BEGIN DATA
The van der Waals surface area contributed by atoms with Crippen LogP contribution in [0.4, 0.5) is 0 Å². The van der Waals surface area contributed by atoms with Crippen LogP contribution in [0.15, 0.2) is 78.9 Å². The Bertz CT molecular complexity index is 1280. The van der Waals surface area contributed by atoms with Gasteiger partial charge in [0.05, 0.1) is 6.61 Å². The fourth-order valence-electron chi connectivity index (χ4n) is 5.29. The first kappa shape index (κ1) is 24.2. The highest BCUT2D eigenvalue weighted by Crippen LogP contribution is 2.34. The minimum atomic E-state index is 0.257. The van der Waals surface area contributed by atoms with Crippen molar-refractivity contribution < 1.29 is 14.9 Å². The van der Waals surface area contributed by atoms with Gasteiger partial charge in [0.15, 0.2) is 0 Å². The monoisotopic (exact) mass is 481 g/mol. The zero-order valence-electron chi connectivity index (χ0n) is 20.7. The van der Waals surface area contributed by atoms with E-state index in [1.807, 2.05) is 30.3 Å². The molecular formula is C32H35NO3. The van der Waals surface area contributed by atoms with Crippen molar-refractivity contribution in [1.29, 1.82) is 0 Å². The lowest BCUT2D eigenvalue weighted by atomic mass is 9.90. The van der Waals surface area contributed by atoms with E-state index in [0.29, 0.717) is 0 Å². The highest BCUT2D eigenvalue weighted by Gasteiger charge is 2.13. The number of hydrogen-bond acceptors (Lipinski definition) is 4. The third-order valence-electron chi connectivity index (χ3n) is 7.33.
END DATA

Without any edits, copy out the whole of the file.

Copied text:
The van der Waals surface area contributed by atoms with Crippen LogP contribution in [0.4, 0.5) is 0 Å². The van der Waals surface area contributed by atoms with Crippen LogP contribution in [0.15, 0.2) is 78.9 Å². The Bertz CT molecular complexity index is 1280. The van der Waals surface area contributed by atoms with Gasteiger partial charge in [0.05, 0.1) is 6.61 Å². The fourth-order valence-electron chi connectivity index (χ4n) is 5.29. The first kappa shape index (κ1) is 24.2. The highest BCUT2D eigenvalue weighted by Crippen LogP contribution is 2.34. The minimum atomic E-state index is 0.257. The van der Waals surface area contributed by atoms with Crippen molar-refractivity contribution < 1.29 is 14.9 Å². The van der Waals surface area contributed by atoms with Gasteiger partial charge in [0.15, 0.2) is 0 Å². The monoisotopic (exact) mass is 481 g/mol. The zero-order valence-electron chi connectivity index (χ0n) is 20.7. The van der Waals surface area contributed by atoms with E-state index in [1.807, 2.05) is 30.3 Å². The molecular formula is C32H35NO3. The van der Waals surface area contributed by atoms with Crippen molar-refractivity contribution in [1.29, 1.82) is 0 Å². The lowest BCUT2D eigenvalue weighted by atomic mass is 9.90. The van der Waals surface area contributed by atoms with E-state index in [0.29, 0.717) is 0 Å². The highest BCUT2D eigenvalue weighted by Gasteiger charge is 2.13. The number of hydrogen-bond acceptors (Lipinski definition) is 4. The third-order valence-electron chi connectivity index (χ3n) is 7.33.